So you realised too late, or the kids left the door open. What ever the reason, you might find your house full of smoke. Then you are left wondering how to reduce smoky air in the house.
Do air conditioners filter out smoke?
If you have an air conditioner (not an evaporative cooler), you can turn it on. It will circulate the air, and will pick up particles in its filter.
Air conditioners are heat exchangers and air recyclers. This means that heat in your air is absorbed and pushed outside – not the air itself. The air conditioner works on the air that is inside your house already. So outdoor air is not being pulled into your home, leaving the smog outside.
Do humidifiers help with smoke?
Humidifiers may make your house more comfortable by adding moisture to the air therefore keeping your noise and mouth moist. But they are not air cleaners and will not reduce the amount of smoke particles in the air.
Does HEPA filter remove smoke?
A HEPA filter is effective against the microscopic particles that are suspended in the air from the smoke. Machines that have a true HEPA filter can remove all that are 0.3 microns in diameter and can be very effective in dealing with bushfire haze.
Does an air purifier help with smoke?
An air purifier can remove smoke and smoke odours, and clean the air making it safer to breath. But how do you know which air purifier is best for smoke?
When dealing with smoke, you need a air purifier that has both a HEPA filter and an activated carbon filter.
As InovaAir says, “activated carbon works like a sponge, it absorbs the smoke from the airstream. It is used in gas masks by firefighters and in professional grade gas respirators. Too little activated carbon, and the smoke will pass straight through.”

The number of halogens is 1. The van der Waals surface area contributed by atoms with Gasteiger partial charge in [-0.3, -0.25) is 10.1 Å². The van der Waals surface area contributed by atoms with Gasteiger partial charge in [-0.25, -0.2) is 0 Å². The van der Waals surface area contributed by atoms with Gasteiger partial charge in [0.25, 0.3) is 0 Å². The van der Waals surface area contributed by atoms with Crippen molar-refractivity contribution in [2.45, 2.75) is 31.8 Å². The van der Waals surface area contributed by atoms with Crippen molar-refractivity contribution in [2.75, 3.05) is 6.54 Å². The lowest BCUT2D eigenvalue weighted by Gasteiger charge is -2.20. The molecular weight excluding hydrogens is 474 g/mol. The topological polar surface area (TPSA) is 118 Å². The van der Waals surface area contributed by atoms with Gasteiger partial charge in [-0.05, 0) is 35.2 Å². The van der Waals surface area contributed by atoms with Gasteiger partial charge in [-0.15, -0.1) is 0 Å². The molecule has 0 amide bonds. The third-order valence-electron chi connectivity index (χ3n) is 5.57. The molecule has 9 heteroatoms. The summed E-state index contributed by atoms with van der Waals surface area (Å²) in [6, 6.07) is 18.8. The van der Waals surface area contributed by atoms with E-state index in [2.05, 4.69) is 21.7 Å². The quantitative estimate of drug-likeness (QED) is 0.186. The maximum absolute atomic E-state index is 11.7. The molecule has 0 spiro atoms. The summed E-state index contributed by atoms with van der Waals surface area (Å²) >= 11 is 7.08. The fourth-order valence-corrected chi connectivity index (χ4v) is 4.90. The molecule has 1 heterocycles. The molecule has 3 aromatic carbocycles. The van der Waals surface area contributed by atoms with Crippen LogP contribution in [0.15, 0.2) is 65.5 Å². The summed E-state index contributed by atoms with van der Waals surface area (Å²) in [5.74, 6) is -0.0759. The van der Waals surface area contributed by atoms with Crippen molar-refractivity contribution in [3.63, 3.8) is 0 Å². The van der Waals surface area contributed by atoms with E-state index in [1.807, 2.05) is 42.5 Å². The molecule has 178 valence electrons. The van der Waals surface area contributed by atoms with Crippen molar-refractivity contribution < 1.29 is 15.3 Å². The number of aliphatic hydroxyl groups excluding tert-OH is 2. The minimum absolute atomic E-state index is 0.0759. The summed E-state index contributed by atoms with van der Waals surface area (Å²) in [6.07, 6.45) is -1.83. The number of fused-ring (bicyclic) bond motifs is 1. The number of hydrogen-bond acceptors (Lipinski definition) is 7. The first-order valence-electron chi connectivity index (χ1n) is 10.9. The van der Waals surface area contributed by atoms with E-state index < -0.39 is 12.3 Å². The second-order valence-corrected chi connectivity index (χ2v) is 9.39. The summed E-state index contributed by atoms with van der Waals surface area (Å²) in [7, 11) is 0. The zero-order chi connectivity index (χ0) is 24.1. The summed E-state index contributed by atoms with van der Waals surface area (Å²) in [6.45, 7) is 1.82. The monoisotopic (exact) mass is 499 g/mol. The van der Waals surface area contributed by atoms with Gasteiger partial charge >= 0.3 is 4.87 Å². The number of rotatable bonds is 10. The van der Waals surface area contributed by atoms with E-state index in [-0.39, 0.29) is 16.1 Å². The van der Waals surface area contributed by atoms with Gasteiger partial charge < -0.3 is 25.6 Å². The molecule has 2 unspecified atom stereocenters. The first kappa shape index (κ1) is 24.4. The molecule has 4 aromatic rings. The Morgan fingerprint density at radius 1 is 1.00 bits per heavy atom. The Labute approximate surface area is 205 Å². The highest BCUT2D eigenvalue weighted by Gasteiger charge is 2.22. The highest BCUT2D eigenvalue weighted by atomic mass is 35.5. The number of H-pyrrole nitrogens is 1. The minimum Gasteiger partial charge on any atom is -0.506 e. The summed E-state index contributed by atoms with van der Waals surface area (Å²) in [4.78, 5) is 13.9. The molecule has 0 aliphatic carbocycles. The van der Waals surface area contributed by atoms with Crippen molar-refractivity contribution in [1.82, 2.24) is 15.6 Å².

When buying a air purifier, keep in mind that you need to change the filters every three to six months. Make sure you are able to find the replacement filters prior to purchasing your unit, so you don’t just end up wasting your money and creating e-waste in a couple of months time.
Can I use my HEPA vacuum cleaner to remove smoke?
Many modern vacuum cleaners contain a true HEPA filter. These can be a great tool for cleaning up your home during or after a smoke event. The particles settle on your floor and will continue to get dispersed around your room until they are removed.
Babies and small children who are active closer to the ground are in close proximity to these particles, so it is best to remove them so they don’t breath them in. Vacuum all surfaces in the house to remove the most of the smog from your home. And as always, empty the vacuum into your outside bin, not the one in your kitchen.